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Malnutrition and Obesity: The Not So Unusual Combination

March 4, 2012

by Fiorenzo Conte

Malnutrition is the third cause of infant mortality and the third risk factor (i.e. it facilitates other diseases) worldwide. It is no wonder that malnutrition and the way to defeat this plague is the object of a heated debate. One simplisitc assumption underly many arguments about malnutrition: malnutrition is just the consequene of a lack of a diverse and sufficient diet. An article on The Economist explores the different factors that compose the nutrition puzzle so presenting a nuanced view of the matter. If it has the merit to shed light on one hand (e.g. it states clearly that it is not that there is not enough food to get around but is that it is unequally distributed globally) on the other it has the demerit to ignore what can be called the politics of undernourishment and malnutrition. This is clear in the following extract which presents an apparent puzzle: countries which have experienced a drastic economic and agricultural growth have  increased the number of people malnourished and obese at the same time.

Nutrition is also attracting attention because of some puzzling failures. In a few big countries, notably India and Egypt, malnutrition is much higher than either economic growth or improvements in farming would suggest it should be. India’s income per head grew more than fourfold between 1990 and 2010; yet the proportion of underweight children fell by only around a quarter. By contrast, Bangladesh is half as rich as India and its income per head rose only threefold during the same period; yet its share of underweight children dropped by a third and is now below India’s. Egypt’s agricultural value-added per person rose more than 20% in 1990-2007. Yet both malnutrition and obesity rose—an extremely unusual combination.

The failure to decrease the number of those malnourished despite improvements in agricultural outputs is defined as puzzling and the association between malnutrition and obesity is labeled as extremely unusual. This way of posing the issue has the consequence of presenting the problem as natural: it just happened. By so doing it obscures the social and political circumstances behind it. When one takes them into account it turns out that not only malnutrition and obesity can be associated but that the latter can cause the former. To understand how this happens it suffices to have a look at the example of Egypt.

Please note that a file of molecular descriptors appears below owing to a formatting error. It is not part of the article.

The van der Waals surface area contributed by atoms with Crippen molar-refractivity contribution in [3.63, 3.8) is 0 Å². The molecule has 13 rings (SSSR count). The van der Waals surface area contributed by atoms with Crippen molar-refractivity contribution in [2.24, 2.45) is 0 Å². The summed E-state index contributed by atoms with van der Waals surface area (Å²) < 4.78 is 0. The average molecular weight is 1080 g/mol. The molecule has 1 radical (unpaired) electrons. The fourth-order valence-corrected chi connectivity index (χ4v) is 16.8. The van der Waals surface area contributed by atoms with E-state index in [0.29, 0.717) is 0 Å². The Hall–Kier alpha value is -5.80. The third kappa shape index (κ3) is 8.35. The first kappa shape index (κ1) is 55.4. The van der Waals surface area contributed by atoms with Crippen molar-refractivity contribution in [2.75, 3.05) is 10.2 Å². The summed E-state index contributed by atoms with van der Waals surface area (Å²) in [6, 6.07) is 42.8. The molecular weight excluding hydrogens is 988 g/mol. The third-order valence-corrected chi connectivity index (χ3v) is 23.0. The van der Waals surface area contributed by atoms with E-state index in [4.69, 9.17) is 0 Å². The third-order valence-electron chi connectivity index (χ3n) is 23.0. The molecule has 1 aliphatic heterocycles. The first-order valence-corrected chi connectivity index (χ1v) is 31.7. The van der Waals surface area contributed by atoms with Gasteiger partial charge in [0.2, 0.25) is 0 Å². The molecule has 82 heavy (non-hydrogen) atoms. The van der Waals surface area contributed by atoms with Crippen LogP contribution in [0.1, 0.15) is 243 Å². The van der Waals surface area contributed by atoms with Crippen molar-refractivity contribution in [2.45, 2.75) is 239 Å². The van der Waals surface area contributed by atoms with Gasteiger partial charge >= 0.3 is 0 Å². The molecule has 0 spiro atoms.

A previous post presented professor Timothy Mitchel’s findings which point to the main culprits behind this phenomenon: social inequality and shifting consumption. To make a complex story short, the rise of an urban rich class determined a shift in consumption from staple food to meat. Their request, aligned also with the demand to accommodate the tourist industry’s needs, were accommodated by channeling more of the wheat produced in Egypt to feed animals. As a result the wheat for human consumption was to be imported. This increasing reliance on imported staple food ignited a vicious cycle whereby the trade deficit, consequence of the rising import of wheat, further aggravated the shift from a subsistence agriculture to an export oriented agriculture whose produces (e.g. grapes) catered mainly for the European markets. Needless to say the winners were the upper urban class who had access to the meat they wanted (thus becoming also more incline to obesity) whereas the losers were poor  (the majority of whom was landless) who remained vulnerable to the fluctuations of the international food market and therefore malnourished. This shift in production did not just naturally happened but it was facilitated by the interest of the US to find a market for the surplus wheat produced by its heavily subsidized farmers.

In sum, the Economist has the merit to illustrate that fixing malnutrition is no simple task because it requires a panoply of intertwined intervention; however it ignores those interventions which are needed to tackle to social determinant of malnutrition such more equal landholdings. And if these determinants are not taken into the equations the nutrition puzzle risk to remain unresolved.

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